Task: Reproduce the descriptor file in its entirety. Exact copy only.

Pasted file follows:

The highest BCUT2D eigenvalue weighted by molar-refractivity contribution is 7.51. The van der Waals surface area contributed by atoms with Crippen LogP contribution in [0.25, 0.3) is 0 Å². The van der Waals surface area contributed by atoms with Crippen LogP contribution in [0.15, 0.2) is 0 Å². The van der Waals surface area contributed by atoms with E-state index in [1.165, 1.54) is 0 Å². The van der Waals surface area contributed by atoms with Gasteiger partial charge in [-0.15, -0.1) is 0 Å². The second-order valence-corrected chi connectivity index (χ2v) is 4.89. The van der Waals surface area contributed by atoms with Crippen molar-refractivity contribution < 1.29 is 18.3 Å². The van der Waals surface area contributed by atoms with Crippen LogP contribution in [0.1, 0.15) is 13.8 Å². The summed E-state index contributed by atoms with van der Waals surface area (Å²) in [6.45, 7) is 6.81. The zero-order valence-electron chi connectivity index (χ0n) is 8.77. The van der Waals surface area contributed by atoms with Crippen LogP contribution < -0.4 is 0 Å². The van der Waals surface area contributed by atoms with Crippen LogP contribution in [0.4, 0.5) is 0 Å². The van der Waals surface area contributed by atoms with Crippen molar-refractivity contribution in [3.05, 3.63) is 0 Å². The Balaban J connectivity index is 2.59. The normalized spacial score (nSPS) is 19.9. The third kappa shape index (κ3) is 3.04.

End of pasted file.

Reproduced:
The highest BCUT2D eigenvalue weighted by molar-refractivity contribution is 7.51. The van der Waals surface area contributed by atoms with Crippen LogP contribution in [0.25, 0.3) is 0 Å². The van der Waals surface area contributed by atoms with Crippen LogP contribution in [0.15, 0.2) is 0 Å². The van der Waals surface area contributed by atoms with E-state index in [1.165, 1.54) is 0 Å². The van der Waals surface area contributed by atoms with Gasteiger partial charge in [-0.15, -0.1) is 0 Å². The second-order valence-corrected chi connectivity index (χ2v) is 4.89. The van der Waals surface area contributed by atoms with Crippen molar-refractivity contribution < 1.29 is 18.3 Å². The van der Waals surface area contributed by atoms with Crippen LogP contribution in [0.1, 0.15) is 13.8 Å². The summed E-state index contributed by atoms with van der Waals surface area (Å²) in [6.45, 7) is 6.81. The zero-order valence-electron chi connectivity index (χ0n) is 8.77. The van der Waals surface area contributed by atoms with Crippen LogP contribution < -0.4 is 0 Å². The van der Waals surface area contributed by atoms with Crippen LogP contribution in [0.4, 0.5) is 0 Å². The van der Waals surface area contributed by atoms with Crippen molar-refractivity contribution in [3.05, 3.63) is 0 Å². The Balaban J connectivity index is 2.59. The normalized spacial score (nSPS) is 19.9. The third kappa shape index (κ3) is 3.04.